Every now and again, I find myself wondering what my father thought or felt the night I was born. I can't ask — he died when I was almost three — but I've been wondering more than usual lately and so I decided have dads describe the first time they saw their kid to give me some idea.
I am not sentimental when it comes to objects and there are few items that make it with me from one stage of life to the next. One treasure, however, is the shirt my father was wearing the night I was born. It's the top of the OR scrubs he had to hastily change into when my mother needed an emergency c-section. There's a tiny, faded, rust-colored stain right in the middle of the shirt. I don't know what it is, it's about the size of the tip of an infant's finger and I've always imagined it's a spot where I broke free from my swaddle and touched him to say, "Hi."
Fatherhood has always been a particularly interesting topic for me, largely because I feel like we're seeing a shift in how we look at dads (as a society) and what we expect. My grandfather, for example, has four children and 16 grandchildren, and has famously never changed a diaper in his life. While I can imagine there are some fathers out there who still subscribe to the idea that there are some things "fathers just don't do" (one, in fact, is running for president and I'll just let you go ahead and guess which one) — and while we certainly have a long way to go when it comes to equitable division of childcare (and fair family leave policies for fathers) — most fathers today are taking an active role in raising their children beyond the detached, "I'm only here for discipline and financial concerns" approach of generations past.
So, I asked some of my dude friends what that first moment of fatherhood felt like: the moment they saw their kid for the first time. Here's what they had to say:
"Our daughter came out covered in vernix. Like... really, really thick, white goo. My first thought was, 'Eww.'"
"Happy, but they were taken away quickly and so tiny that the doctors were making sure they were OK. With twins, we didn't actually know if there would be problems. I was relieved once I knew they were fine."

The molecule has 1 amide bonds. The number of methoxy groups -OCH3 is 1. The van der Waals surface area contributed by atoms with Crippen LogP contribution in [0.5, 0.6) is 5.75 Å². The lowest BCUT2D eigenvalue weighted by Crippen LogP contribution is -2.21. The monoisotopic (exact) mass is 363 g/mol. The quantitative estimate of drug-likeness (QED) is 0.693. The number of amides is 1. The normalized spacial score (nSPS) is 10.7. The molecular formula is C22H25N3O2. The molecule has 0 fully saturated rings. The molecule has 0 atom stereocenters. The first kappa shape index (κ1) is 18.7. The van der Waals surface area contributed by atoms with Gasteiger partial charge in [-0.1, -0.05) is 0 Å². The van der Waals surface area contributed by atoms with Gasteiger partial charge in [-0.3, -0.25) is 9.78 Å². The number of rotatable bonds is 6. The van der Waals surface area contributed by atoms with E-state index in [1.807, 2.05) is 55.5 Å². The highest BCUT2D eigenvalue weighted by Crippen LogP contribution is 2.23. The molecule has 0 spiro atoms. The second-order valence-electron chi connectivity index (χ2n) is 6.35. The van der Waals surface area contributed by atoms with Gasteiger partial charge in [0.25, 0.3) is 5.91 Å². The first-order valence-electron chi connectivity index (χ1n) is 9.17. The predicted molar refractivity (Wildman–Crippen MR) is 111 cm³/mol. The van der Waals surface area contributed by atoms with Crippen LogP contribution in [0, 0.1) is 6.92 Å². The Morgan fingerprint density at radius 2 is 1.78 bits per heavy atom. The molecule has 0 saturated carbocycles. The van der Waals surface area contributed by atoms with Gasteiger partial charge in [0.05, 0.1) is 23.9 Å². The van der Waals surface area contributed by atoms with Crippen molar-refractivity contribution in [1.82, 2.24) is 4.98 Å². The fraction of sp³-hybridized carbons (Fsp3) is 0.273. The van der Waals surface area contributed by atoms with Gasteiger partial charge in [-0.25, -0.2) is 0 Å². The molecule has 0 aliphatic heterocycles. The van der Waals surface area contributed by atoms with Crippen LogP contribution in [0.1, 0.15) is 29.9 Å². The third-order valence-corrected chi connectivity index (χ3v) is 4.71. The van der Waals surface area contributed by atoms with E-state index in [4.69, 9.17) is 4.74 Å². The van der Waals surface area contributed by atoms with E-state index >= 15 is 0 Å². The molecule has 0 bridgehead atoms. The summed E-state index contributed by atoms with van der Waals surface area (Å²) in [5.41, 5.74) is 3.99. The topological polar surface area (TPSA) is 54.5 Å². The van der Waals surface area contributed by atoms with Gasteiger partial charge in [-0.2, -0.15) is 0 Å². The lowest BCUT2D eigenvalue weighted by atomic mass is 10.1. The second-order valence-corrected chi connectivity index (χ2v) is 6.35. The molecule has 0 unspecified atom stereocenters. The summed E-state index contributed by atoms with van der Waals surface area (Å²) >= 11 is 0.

"When I saw [my first child] I was overwhelmed with joy. I was also seeing in double and apparitions from the exhaustion.When I saw [our second child], initially I was in shock that it went so fast and smooth compared to the first labor. And I was surprised at how dark her hair was."
"When my first was born, my first thought was actually, 'Oh my god, he looks exactly like I imagined he would look.' I remember having tunnel vision and trying not to cry (and failing miserably), and I remember my whole body feeling warm and like my chest and face were going to explode. When my second was born, my first thought was, 'Oh my god, she looks exactly like [my wife].' (She continues to look exactly like her.) I remember feeling much more present and 'ready for duty' with my second than I was with my first, like I was ready for another person to be added to the family and I knew what I had to do. It turns out they have been completely different children and he in no way prepared us for her, so I was completely wrong, but...that was the feeling at the time."
Oh man, I hope he grows into that nose. That's my Uncle Allen's nose. Uncle Allen has a terrible nose. Crap.
[Writer's note: "Matthew" has assured me that he has, in fact, grown into his nose, or, rather, that the nose "un-squished" a few days after delivery. Uncle Allen's remains "terrible."]
"With our first I thought, 'Oh no what did we do?' (It passed quickly.) With our second I was concerned because she was pretty gray-looking. I didn't freak out because the midwife and nurses weren't freaking out. (She was fine.)"
"Honestly, I was way more focused on my wife at the time. She had to be rushed to surgery immediately after birth and I was terrified."
It's the only time I've ever cried as an adult, and I was sobbing.
"Growing up, I only ever saw my dad when it was convenient for him to be around or he wanted to look like a responsible not-douchebag in front of new girlfriends. It sounds corny to say having a child was healing*, but it was a feeling of satisfaction to know I could do and be better and that my son would never have to feel like an abandoned prop."
[Writer's note: it doesn't sound corny, "John." It sounds beautiful.]